I read through your responses and I just want to emphasise (sp?) the use of Good start (used to be nestle now is gerber) formula it helped my daughter out tremendously. I had to stop breast feeding because no matter what I ate she had horrible gas, even the doctor at her visit was surprised how much gas she had in her tummy. So when I switched I started to put mylicon drops in her bottle and I used Dr. Browns bottles, they are a pain to clean but make all the difference. I just really want to stress to you how great the Good Start formula worked and it really has next to no smell even when she spits it up. I am sorry you have to deal with this but this to shall pass. Good luck and God bless



answers from Washington DC on

Sorry your little one is having so much trouble with gas! When my daughter was an infant she would have weeks where she was having issues with gas. We would give her the Mylicon drops and that seemed to help a bit. We would also peddle her legs and push on her feet to bring her knees up to her chest - my husband was really good at that move and that would bring her some relief. I had to pump and so she also got breastmilk from a bottle and we tried numerous bottles when her gas problems first appeared. Nothing really made any difference but we settled on Born Free as she seemed to take better to them than any of the other brands. While giving her breast milk my diet did not seem to matter as no matter how careful I was she would still get gas sometimes and sometimes when I was not careful she would not have any gas. We never figured it out but it did pass eventually and our peditrician told us it was common for babies to have phases of gassiness.
We started to transition to formula at the 3 month mark and were on formula completely by 4-1/2 months. We tried lots of brands (you can get free samples if you go to the company's websites) and settled on Enfamil AR as she liked it best, it reduced spit up and it did not smell too bad (I could not stand the smell of some of the other formulas). Good luck and I hope this phase passes soon for your son!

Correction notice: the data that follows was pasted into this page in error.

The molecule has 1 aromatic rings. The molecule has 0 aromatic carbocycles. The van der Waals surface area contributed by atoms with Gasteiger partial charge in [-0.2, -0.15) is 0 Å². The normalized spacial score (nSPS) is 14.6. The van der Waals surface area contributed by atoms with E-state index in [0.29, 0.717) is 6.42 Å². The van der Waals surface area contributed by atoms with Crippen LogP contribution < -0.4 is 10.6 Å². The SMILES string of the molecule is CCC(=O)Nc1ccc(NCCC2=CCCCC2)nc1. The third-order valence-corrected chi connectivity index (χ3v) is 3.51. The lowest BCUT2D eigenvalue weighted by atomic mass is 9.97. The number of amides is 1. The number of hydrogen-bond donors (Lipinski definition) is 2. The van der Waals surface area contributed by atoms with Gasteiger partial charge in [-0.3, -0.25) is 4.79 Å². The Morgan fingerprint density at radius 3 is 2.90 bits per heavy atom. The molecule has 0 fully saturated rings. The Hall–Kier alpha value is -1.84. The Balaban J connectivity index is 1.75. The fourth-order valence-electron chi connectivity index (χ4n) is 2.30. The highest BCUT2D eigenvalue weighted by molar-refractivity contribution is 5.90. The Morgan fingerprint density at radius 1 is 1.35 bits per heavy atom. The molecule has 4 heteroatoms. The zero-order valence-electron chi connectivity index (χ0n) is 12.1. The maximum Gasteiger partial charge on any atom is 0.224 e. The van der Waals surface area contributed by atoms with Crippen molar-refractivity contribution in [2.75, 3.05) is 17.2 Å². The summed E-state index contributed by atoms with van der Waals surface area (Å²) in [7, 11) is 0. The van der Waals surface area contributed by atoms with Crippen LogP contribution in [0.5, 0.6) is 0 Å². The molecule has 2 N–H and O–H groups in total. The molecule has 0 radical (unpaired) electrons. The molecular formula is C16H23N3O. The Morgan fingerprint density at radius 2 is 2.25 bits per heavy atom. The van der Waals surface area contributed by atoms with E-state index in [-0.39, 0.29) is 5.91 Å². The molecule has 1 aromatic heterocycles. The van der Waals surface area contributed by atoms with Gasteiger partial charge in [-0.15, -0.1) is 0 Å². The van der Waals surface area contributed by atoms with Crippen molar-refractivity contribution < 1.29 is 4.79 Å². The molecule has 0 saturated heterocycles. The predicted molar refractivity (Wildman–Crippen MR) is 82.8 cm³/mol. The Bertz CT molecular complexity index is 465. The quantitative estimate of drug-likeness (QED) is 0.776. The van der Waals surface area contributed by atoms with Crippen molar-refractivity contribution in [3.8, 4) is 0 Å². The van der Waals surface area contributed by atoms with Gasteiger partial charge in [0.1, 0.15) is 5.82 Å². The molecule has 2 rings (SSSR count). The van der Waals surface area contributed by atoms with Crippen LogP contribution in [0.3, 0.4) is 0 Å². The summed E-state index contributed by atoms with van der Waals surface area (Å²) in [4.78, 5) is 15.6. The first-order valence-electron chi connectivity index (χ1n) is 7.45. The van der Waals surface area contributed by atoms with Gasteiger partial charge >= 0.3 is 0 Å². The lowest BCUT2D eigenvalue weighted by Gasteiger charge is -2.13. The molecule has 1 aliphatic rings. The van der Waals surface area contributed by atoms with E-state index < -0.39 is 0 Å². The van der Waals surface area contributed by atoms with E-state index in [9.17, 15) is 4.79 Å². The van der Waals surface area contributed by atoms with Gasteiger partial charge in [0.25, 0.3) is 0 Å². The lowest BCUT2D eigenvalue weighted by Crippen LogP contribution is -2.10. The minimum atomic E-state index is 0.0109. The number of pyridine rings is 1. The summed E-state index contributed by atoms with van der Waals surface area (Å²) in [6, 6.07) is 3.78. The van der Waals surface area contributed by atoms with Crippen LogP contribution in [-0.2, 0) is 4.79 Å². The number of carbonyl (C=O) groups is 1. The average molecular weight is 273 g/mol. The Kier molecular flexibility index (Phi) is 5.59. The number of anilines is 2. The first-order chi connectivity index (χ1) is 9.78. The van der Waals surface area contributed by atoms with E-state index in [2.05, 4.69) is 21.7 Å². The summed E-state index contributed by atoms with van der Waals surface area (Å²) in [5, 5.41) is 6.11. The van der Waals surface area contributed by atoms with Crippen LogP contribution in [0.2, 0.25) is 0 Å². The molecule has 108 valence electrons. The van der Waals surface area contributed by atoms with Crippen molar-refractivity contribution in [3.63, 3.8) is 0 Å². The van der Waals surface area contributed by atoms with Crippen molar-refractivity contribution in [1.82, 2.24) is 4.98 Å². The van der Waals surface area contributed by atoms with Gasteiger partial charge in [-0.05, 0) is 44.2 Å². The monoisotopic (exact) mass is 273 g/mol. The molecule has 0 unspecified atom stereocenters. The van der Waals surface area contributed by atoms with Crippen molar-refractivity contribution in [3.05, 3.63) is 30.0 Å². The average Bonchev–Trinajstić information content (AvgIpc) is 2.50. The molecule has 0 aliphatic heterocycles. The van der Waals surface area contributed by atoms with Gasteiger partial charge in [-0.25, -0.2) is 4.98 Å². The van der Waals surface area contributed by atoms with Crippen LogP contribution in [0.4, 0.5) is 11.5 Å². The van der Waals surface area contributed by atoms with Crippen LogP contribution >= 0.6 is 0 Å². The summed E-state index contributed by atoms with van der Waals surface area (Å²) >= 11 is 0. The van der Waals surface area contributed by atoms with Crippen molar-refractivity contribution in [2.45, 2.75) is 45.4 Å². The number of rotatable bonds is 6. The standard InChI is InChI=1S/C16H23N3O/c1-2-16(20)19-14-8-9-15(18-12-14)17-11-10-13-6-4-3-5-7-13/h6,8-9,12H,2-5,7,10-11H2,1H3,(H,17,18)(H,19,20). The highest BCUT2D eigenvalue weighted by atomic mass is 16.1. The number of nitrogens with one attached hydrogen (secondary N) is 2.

answers from Washington DC on

make the transition very slowly, adding just a little formula to the breast milk and letting him get used to that before you up it. really, take a few days at each level before adding more.



answers from Washington DC on

I agree with the suggestions for Nestle Goodstart and the MAM bottles. Also it's probably best for his system to do a gradual change over at least a couple weeks....give him one bottle a day of the formula for a day or so then two bottles, etc...a lot of the formula websites have a transistion schedule you can use.

One thing I thought of is could it possibly teething and not gas? 4 months is about the time teething starts...so if that is the case you might want to treat him for that and see if it helps. Tylenol (he can't have motrin until 6 months) and teething tablets worked for me.

Best of luck getting your little guy comfortable, whatever the cause!



answers from St. Louis on

I recommend the infant gas drops too. They helped both of my kids.
The Enfamil formulas constipated both of my kids. Similac gave my son gas and the smell of the formula always smelled spoiled. I recommend the Nestle GoodStart, its a little more pricey but my kids adjusted to it the best without any problems.
Gerber bottles seemed the best working for us, and the only other kind I have tried is Avent which always leaked.
Good luck.



answers from Richmond on

I agree with all the other posts suggesting using GoodStart formula. My son was never breastfed so I cannot relate to any of those issues but if you do switch to formula then GoodStart is fantastic. My son had gas, reflux - you name it - he had it. We tried tons of formulas (even those fancy expensive ones) and in the end the GoodStart was the best formula for his sensitive system! We too used Mylicon drops constantly. We would add the drops to his bottles to eliminate the gas bubbles in the bottle. Also, make sure your baby burps well after each feeding and make sure he stays upright for about 10 minutes at least after feeding - our doctor stressed the importance of this with our son and it helped! Good Luck! :)



answers from Honolulu on

Give him infant gas drops.
This helps a LOT.
My daughter had bad gas problems as an infant... and this worked for her.
Some babies are just gassier than others. My daughter, also did not fart... or burp. So she had lots of gas problems.

My son, transitioned to Formula, on a supplemental basis, and I was still nursing the majority of the time. He was fine. No problems. I used the Enfamil from Costco.

For Bottles, I used the "MAM" brand, which I got from Amazon. It is BPA free, and does NOT accumulate air bubbles in the bottle as the baby drinks. Great bottle!

All the best,



answers from Chicago on

Nestle GoodStart was great for our son with a dairy allergy. We used Born Free bottles that have some kind of annoying insert that was supposed to help prevent gassiness. I know many children with dairy allergy need a prescription formula made without milk proteins - be wary of soy, since they are at higher risk of developing soy allergy. My son was very gassy as well, but once we cut dairy out he became a happier baby and better sleeper.



answers from Washington DC on

My only suggestion is to transition him slowly if you think the times he's had formula were hard on him. I'd add an ounce to his bottle and see how he does. Then slowly increase the amount of formula.